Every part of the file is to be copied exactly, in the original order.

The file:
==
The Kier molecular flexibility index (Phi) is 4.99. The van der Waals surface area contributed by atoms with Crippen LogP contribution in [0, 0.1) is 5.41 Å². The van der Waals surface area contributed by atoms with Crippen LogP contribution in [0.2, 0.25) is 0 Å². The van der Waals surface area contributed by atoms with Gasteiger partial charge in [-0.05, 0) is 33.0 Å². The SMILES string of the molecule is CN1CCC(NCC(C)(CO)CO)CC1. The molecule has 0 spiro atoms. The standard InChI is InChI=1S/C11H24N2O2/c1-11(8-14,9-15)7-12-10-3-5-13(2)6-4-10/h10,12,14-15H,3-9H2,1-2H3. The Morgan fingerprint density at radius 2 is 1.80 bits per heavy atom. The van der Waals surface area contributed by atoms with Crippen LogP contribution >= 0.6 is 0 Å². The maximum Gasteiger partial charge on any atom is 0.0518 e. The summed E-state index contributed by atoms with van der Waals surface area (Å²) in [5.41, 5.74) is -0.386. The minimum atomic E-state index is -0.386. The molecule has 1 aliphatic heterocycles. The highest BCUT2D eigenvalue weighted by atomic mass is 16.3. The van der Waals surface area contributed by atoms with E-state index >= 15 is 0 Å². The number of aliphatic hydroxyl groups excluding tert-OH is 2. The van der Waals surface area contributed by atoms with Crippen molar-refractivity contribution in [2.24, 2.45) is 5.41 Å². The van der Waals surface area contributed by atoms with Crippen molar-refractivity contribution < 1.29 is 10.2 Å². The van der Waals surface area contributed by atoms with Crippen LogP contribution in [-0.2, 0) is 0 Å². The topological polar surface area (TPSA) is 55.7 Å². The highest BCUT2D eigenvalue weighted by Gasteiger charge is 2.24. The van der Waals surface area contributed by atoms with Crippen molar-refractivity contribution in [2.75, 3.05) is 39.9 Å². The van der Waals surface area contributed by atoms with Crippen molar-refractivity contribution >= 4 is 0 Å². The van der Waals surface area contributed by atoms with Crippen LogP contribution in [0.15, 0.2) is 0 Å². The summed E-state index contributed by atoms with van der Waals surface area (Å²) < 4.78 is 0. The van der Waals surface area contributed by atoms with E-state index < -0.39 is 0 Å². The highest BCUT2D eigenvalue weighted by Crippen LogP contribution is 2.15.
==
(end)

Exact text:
The Kier molecular flexibility index (Phi) is 4.99. The van der Waals surface area contributed by atoms with Crippen LogP contribution in [0, 0.1) is 5.41 Å². The van der Waals surface area contributed by atoms with Crippen LogP contribution in [0.2, 0.25) is 0 Å². The van der Waals surface area contributed by atoms with Gasteiger partial charge in [-0.05, 0) is 33.0 Å². The SMILES string of the molecule is CN1CCC(NCC(C)(CO)CO)CC1. The molecule has 0 spiro atoms. The standard InChI is InChI=1S/C11H24N2O2/c1-11(8-14,9-15)7-12-10-3-5-13(2)6-4-10/h10,12,14-15H,3-9H2,1-2H3. The Morgan fingerprint density at radius 2 is 1.80 bits per heavy atom. The van der Waals surface area contributed by atoms with Crippen LogP contribution >= 0.6 is 0 Å². The maximum Gasteiger partial charge on any atom is 0.0518 e. The summed E-state index contributed by atoms with van der Waals surface area (Å²) in [5.41, 5.74) is -0.386. The minimum atomic E-state index is -0.386. The molecule has 1 aliphatic heterocycles. The highest BCUT2D eigenvalue weighted by atomic mass is 16.3. The van der Waals surface area contributed by atoms with E-state index >= 15 is 0 Å². The number of aliphatic hydroxyl groups excluding tert-OH is 2. The van der Waals surface area contributed by atoms with Crippen molar-refractivity contribution in [2.24, 2.45) is 5.41 Å². The van der Waals surface area contributed by atoms with Crippen molar-refractivity contribution < 1.29 is 10.2 Å². The van der Waals surface area contributed by atoms with Crippen LogP contribution in [-0.2, 0) is 0 Å². The topological polar surface area (TPSA) is 55.7 Å². The highest BCUT2D eigenvalue weighted by Gasteiger charge is 2.24. The van der Waals surface area contributed by atoms with Crippen molar-refractivity contribution in [2.75, 3.05) is 39.9 Å². The van der Waals surface area contributed by atoms with Crippen molar-refractivity contribution >= 4 is 0 Å². The van der Waals surface area contributed by atoms with Crippen LogP contribution in [0.15, 0.2) is 0 Å². The summed E-state index contributed by atoms with van der Waals surface area (Å²) < 4.78 is 0. The van der Waals surface area contributed by atoms with E-state index < -0.39 is 0 Å². The highest BCUT2D eigenvalue weighted by Crippen LogP contribution is 2.15.